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Political Economy is in the house

(First posted at reshapedebate.net, 14/10/14) We need a new approach to thinking about housing. Not only do we need to think differently about housing, but political economy more broadly needs to recognize the centrality of housing. It is not possible to carry out meaningful macro-social analysis without recognizing that […]

Locating a plan for housing

Kate Barker has been a significant presence in UK housing policy debate for a decade. Her report for the Blair government in 2004 crystallised the idea that we need to be building north of 200,000 houses a year to stabilize the housing market. And by stabilizing the market […]

Notes from a small gathering

Last night I attended a fringe meeting entitled Ten years since the Orange Book – What should authentic liberalism look like? organised by the Institute for Economic Affairs and chaired by Isabel Hardman of the Spectator. I can’t quite remember the last time I went to an IEA […]

Why vote Liberal Democrat?

You can tell we’re heading towards a General Election. The mud-slinging has become more vigorous. The uncosted promises of jam tomorrow are appearing more regularly. The differentiation is happening with greater urgency. And publications are starting to appear laying out the case for the various parties. Biteback publishing […]

A quick post on human rights

Today the Conservatives published their long-promised proposals for the replacement of the Human Rights Act with a British Bill of Rights, although their thunder was stolen somewhat by early publication of the announcement yesterday at Jack of Kent. There has been plenty of speculation about what such a […]

The Q#3 quintet, and then some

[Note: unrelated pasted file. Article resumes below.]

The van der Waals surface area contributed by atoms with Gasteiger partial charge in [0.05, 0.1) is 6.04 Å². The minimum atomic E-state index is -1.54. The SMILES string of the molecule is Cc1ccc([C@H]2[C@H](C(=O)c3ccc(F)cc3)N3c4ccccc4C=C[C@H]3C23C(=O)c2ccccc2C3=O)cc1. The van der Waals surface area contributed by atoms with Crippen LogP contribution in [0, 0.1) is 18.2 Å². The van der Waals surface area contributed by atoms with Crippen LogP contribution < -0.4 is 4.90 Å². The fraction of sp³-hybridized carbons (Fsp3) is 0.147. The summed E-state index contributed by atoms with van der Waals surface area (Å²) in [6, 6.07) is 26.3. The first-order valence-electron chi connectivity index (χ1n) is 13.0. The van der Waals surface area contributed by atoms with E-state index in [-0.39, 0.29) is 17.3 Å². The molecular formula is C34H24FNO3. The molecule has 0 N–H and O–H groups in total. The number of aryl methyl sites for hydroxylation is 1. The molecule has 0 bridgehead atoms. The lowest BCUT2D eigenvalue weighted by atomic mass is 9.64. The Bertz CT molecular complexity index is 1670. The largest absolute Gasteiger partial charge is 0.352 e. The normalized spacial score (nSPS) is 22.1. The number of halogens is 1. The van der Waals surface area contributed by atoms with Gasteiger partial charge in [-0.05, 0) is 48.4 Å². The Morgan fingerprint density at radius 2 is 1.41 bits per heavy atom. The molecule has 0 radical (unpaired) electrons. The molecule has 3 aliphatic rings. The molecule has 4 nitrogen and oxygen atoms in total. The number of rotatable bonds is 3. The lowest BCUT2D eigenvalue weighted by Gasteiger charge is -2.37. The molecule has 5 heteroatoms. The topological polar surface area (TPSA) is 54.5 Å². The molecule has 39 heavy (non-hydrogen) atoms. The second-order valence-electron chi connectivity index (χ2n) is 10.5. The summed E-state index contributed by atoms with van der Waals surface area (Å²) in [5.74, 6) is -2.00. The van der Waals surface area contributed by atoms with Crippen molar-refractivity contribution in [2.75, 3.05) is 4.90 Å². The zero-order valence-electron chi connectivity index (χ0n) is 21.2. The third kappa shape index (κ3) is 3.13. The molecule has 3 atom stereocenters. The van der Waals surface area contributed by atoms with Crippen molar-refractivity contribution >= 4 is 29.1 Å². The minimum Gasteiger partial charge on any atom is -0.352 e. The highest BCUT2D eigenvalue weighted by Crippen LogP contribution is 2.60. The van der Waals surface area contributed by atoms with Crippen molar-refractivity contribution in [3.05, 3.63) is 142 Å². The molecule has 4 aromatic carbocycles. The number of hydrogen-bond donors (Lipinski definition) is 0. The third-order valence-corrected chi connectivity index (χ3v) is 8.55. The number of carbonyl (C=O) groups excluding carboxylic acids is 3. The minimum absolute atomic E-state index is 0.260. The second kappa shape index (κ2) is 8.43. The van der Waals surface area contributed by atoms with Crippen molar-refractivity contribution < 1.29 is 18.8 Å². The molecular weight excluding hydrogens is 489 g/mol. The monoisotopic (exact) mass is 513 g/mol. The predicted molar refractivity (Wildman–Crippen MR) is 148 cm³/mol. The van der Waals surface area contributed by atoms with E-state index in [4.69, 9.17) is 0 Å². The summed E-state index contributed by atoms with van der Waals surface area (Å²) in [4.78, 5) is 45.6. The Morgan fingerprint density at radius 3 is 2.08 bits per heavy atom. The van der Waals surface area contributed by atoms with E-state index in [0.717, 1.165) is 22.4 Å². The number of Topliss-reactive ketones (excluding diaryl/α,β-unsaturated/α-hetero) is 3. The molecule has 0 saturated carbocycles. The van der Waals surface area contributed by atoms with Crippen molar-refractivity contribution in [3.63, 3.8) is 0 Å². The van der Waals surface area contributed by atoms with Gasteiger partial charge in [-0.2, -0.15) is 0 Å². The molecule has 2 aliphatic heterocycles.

Here are the five posts on this blog that recorded the most hits between July and September 2014: Uncertain terrain: Issues and challenges facing housing associations (11th May 2013) Developments in the ongoing Bedroom Tax saga (6th Sept) Why is Owen Jones so annoying? (4th July 2013) The miraculous power of […]

The Mansion Tax as a symptom

Ed Miliband’s speech to the Labour Party conference earlier this week proposed an increase in spending on the NHS to be funded in part by a Mansion Tax.  This has sparked the debate about the whys and wherefores of property taxes back into life. Taxing property a topic guaranteed […]

Together in election dreams

You can find one or two brave souls who are willing to put a positive spin on Ed Miliband’s speech to the Labour party conference yesterday. But the dominant view among the commentariat seemed to be that it all felt rather flat and unfocused. Given this was the […]

Policy unpacked #6 – Talking mayors at #pp2014

Earlier this week Bristol hosted the Policy & Politics Conference 2014. The conference theme was the challenges of leadership and collaboration in the 21st century. The conference examined governance structures at different spatial scales, but there was much talk about urban governance.